Hamcorollin’ is a cute little game where you roll a round animal through the environment to reach the star at the end. The controls consist of dragging an arrow in the direction you want to roll and then pressing the “explode” button when the meter hits the top, so you get more momentum going. You also collect new animals that each have their own skills to shake things up a bit. I haven’t played that much, but the game didn’t really grab me. Despite each level looking different, they all felt like the same thing over and over. I never really felt like it was evolving much. I also didn’t like the controls, especially for navigating the town. Still, it’s free to download, so give it a try or watch my gameplay first.
Grundislav Games’ Lamplight City is only available on PC at the moment, and it’s already been out for a few weeks, but I finally got to trying it. It takes place in 19th century Cholmondeley and you play a detective called in about a series of strange burglaries at a flower shop, where the thief left money for the flowers he snuck in and stole. I’ve only played about a half hour and I don’t want to spoil it, but I am enjoying it quite a bit so far. The dialogue is well-written and I’m eager to see where the story takes me. The only problem is that I really don’t like playing on my PC, so I hope it does come to iOS one day. I’ll probably continue it, but I’m not sure I’ll record my entire playthrough. Still, you can see my first half hour of gameplay below.
Direlight’s gorgeous action platformer, Grimvalor, doesn’t release until October 10th, but I was lucky enough to get it a week early. I’ve played about a half hour so far and am really impressed with the visuals. I’m a bit disappointed that the controls are on-screen buttons instead of swipes or even a joystick. It means I spend a lot of time looking at the buttons to make sure my fingers land on them. I even had to switch from my iPad to my iPhone because it didn’t feel right on my iPad, when with the limited ability to adjust the controls. Thankfully it has iCloud sync, though, so you’re not forced to start over on another device if you decide to switch. It’s also not an easy game, but I hope I can handle it. The artwork and animations are incredible and I would hate to have to miss out on it because I can’t beat a boss or whatnot. I’ll hopefully get deeper into it before release and have more impressions for you, but for now you can watch my gameplay video to see what it’s like.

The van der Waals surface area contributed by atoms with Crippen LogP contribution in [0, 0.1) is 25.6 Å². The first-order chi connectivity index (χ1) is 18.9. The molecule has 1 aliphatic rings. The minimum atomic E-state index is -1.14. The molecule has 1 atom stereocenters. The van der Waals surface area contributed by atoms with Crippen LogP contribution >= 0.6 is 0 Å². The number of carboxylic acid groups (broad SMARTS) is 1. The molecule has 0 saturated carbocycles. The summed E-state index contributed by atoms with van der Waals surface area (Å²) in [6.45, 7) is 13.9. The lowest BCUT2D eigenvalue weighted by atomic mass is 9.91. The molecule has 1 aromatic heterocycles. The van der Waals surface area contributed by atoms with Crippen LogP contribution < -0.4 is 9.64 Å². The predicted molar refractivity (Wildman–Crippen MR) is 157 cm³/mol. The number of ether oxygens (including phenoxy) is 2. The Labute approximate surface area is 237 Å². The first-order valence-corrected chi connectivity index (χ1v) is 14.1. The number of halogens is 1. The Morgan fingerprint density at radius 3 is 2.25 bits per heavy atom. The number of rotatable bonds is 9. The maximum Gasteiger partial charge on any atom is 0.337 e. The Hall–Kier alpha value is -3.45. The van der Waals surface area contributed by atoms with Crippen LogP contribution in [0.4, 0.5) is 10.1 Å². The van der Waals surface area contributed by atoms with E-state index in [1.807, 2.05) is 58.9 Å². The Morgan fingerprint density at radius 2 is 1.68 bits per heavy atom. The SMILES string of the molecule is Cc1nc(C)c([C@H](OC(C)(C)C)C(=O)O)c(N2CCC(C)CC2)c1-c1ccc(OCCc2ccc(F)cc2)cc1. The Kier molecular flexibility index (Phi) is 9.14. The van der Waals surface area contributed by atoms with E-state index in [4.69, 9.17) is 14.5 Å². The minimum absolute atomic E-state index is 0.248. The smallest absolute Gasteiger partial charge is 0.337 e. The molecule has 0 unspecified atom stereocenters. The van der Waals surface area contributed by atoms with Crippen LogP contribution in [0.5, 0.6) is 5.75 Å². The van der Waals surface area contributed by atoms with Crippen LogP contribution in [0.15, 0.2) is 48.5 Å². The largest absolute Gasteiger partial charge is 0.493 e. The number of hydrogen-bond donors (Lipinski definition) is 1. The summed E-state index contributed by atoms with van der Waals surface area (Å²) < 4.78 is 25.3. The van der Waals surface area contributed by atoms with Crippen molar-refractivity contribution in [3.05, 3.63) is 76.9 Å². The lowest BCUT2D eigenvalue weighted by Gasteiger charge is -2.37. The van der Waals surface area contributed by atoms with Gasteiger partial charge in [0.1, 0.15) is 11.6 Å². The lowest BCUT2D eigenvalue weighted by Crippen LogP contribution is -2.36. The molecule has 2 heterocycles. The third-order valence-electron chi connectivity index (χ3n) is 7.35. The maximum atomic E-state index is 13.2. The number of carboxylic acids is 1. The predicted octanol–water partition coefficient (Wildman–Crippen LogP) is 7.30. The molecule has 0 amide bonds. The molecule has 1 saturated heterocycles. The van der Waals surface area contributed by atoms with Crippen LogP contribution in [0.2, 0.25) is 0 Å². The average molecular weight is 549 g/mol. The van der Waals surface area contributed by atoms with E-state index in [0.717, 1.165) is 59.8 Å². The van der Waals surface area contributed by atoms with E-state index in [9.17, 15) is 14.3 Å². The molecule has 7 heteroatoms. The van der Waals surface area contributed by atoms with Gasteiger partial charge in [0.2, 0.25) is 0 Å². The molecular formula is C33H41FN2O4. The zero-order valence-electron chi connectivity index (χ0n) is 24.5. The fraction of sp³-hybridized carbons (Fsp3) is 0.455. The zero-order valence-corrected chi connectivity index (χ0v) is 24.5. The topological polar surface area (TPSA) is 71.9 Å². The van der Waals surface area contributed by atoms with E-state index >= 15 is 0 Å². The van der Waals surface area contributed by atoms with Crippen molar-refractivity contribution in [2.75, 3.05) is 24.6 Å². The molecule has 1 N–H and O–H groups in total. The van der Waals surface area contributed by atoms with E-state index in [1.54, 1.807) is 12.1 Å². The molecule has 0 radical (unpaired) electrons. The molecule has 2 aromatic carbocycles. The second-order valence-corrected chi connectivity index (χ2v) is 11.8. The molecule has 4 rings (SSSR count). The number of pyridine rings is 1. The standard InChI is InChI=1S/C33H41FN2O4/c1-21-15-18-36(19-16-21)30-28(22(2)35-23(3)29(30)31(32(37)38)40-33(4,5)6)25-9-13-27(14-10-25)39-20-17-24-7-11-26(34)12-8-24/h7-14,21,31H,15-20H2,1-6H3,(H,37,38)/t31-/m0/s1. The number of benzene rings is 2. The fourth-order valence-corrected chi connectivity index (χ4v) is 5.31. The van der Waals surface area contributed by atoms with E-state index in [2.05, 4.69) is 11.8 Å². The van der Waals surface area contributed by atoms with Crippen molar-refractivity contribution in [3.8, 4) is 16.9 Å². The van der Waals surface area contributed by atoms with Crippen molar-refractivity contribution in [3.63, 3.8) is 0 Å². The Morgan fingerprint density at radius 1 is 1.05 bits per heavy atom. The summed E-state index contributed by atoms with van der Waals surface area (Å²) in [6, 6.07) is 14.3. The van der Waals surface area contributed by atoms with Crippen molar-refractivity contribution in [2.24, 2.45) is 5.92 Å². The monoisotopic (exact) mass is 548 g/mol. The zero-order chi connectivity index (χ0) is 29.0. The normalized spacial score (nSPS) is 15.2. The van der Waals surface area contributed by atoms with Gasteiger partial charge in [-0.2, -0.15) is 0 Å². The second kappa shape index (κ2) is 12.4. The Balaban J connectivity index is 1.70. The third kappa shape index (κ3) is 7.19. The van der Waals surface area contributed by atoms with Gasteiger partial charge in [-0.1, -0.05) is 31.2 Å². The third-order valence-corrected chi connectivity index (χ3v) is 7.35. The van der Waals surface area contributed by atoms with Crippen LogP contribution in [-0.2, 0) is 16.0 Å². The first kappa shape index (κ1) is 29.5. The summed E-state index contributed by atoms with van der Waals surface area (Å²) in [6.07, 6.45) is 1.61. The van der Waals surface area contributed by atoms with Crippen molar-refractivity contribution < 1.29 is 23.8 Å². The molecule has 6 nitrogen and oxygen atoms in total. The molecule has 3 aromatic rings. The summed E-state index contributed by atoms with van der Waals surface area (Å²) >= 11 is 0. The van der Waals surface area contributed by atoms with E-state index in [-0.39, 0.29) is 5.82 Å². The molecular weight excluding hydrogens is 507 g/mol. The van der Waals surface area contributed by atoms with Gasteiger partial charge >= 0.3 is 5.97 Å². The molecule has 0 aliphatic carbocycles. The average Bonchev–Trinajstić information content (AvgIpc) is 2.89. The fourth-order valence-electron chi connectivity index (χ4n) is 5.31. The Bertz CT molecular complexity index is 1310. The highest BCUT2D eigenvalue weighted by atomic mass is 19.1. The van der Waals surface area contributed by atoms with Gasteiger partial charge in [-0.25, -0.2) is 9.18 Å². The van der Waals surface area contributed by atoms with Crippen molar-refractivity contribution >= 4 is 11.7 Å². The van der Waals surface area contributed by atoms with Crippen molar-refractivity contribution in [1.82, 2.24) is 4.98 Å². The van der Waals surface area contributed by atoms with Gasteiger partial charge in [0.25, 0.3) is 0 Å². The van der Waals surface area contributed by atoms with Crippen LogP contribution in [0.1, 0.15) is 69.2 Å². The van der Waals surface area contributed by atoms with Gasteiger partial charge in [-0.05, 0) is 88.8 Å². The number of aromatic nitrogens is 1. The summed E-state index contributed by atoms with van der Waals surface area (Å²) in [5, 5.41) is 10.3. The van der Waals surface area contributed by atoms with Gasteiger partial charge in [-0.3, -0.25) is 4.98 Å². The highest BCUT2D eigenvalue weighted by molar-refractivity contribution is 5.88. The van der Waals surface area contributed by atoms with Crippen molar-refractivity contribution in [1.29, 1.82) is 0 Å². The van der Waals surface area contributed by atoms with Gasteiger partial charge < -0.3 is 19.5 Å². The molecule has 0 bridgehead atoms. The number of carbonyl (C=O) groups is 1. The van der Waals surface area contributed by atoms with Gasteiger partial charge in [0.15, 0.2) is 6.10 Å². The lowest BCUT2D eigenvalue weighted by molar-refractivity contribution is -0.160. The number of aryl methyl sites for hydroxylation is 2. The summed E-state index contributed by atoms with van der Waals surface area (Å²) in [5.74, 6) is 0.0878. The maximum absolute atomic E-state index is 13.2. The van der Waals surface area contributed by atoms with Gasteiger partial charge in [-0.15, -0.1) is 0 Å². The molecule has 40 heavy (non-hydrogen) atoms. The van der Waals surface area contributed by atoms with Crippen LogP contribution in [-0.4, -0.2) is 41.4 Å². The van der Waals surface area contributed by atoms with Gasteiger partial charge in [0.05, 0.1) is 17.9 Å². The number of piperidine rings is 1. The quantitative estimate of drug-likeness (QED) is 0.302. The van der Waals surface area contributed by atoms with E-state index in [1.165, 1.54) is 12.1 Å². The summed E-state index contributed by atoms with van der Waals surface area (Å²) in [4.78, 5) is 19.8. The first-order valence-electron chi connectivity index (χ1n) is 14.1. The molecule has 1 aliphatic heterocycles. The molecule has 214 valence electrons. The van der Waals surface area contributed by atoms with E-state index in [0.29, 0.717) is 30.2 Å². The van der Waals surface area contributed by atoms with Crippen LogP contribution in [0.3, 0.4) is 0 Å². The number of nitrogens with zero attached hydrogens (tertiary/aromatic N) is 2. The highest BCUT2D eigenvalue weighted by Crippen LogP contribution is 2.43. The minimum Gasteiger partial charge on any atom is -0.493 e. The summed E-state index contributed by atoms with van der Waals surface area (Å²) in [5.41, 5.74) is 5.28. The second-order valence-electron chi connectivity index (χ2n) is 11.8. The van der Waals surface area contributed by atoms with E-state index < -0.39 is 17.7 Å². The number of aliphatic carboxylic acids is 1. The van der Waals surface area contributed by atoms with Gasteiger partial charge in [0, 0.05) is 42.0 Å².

And that’s everything I’ve been up to this week! I also tried a few more times to beat the third boss in Barbearian, but was sadly unsuccessful. I’m stubborn and don’t want to lower the difficulty, so I’m just going to keep trying. There’s also a super polished puzzle game releasing next week that I’ve been playing but can’t talk about yet. So keep an eye out for that, as I’ll definitely be covering it once I’m allowed to. And make sure to tell me in the comments section which games you’ve been playing. Until next time, that’s My Week Unwrapped!
Note: Sometimes a promo code is provided for a game, but it does not affect the review in any way. At AppUnwrapper, we strive to provide reviews of the utmost quality.
Check out my recommended list for other games you might like.
If you like what you see on AppUnwrapper.com, please consider supporting the site through Patreon. Every little bit helps and is greatly appreciated. You can read more about it here. And as always, if you like what you see, please help others find it by sharing it.
I also offer affordable testing and consulting for iOS developers.
COPYRIGHT NOTICE © AppUnwrapper 2011-2020. Unauthorized use and/or duplication of this material without express and written permission from this blog's author is strictly prohibited. Links may be used, provided that full and clear credit is given to AppUnwrapper with appropriate and specific direction to the original content.